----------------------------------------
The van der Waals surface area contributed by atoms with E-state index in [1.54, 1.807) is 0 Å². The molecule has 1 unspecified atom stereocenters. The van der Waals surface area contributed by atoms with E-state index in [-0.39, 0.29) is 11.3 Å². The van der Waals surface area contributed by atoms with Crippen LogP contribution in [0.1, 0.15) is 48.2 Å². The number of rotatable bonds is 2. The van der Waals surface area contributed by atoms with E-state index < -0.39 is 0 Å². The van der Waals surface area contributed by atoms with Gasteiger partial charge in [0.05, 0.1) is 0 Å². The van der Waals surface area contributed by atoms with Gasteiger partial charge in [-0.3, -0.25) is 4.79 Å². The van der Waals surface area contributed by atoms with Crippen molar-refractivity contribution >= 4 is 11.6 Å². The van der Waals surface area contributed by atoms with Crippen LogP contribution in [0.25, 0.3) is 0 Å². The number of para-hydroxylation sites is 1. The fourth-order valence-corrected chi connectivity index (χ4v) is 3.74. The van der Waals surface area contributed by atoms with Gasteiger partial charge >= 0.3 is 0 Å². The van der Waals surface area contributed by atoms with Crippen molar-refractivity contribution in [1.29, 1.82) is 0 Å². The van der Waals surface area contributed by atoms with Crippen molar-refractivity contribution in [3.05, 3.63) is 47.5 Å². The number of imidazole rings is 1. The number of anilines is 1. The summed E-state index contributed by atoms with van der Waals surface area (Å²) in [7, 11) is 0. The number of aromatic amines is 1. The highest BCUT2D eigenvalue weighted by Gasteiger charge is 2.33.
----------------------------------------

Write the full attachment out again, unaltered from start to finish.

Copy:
The van der Waals surface area contributed by atoms with E-state index in [1.54, 1.807) is 0 Å². The molecule has 1 unspecified atom stereocenters. The van der Waals surface area contributed by atoms with E-state index in [-0.39, 0.29) is 11.3 Å². The van der Waals surface area contributed by atoms with Crippen LogP contribution in [0.1, 0.15) is 48.2 Å². The number of rotatable bonds is 2. The van der Waals surface area contributed by atoms with E-state index < -0.39 is 0 Å². The van der Waals surface area contributed by atoms with Gasteiger partial charge in [0.05, 0.1) is 0 Å². The van der Waals surface area contributed by atoms with Gasteiger partial charge in [-0.3, -0.25) is 4.79 Å². The van der Waals surface area contributed by atoms with Crippen molar-refractivity contribution >= 4 is 11.6 Å². The van der Waals surface area contributed by atoms with Crippen LogP contribution in [0.25, 0.3) is 0 Å². The number of para-hydroxylation sites is 1. The fourth-order valence-corrected chi connectivity index (χ4v) is 3.74. The van der Waals surface area contributed by atoms with Gasteiger partial charge >= 0.3 is 0 Å². The van der Waals surface area contributed by atoms with Crippen molar-refractivity contribution in [1.29, 1.82) is 0 Å². The van der Waals surface area contributed by atoms with Crippen molar-refractivity contribution in [3.05, 3.63) is 47.5 Å². The number of imidazole rings is 1. The number of anilines is 1. The summed E-state index contributed by atoms with van der Waals surface area (Å²) in [7, 11) is 0. The number of aromatic amines is 1. The highest BCUT2D eigenvalue weighted by Gasteiger charge is 2.33.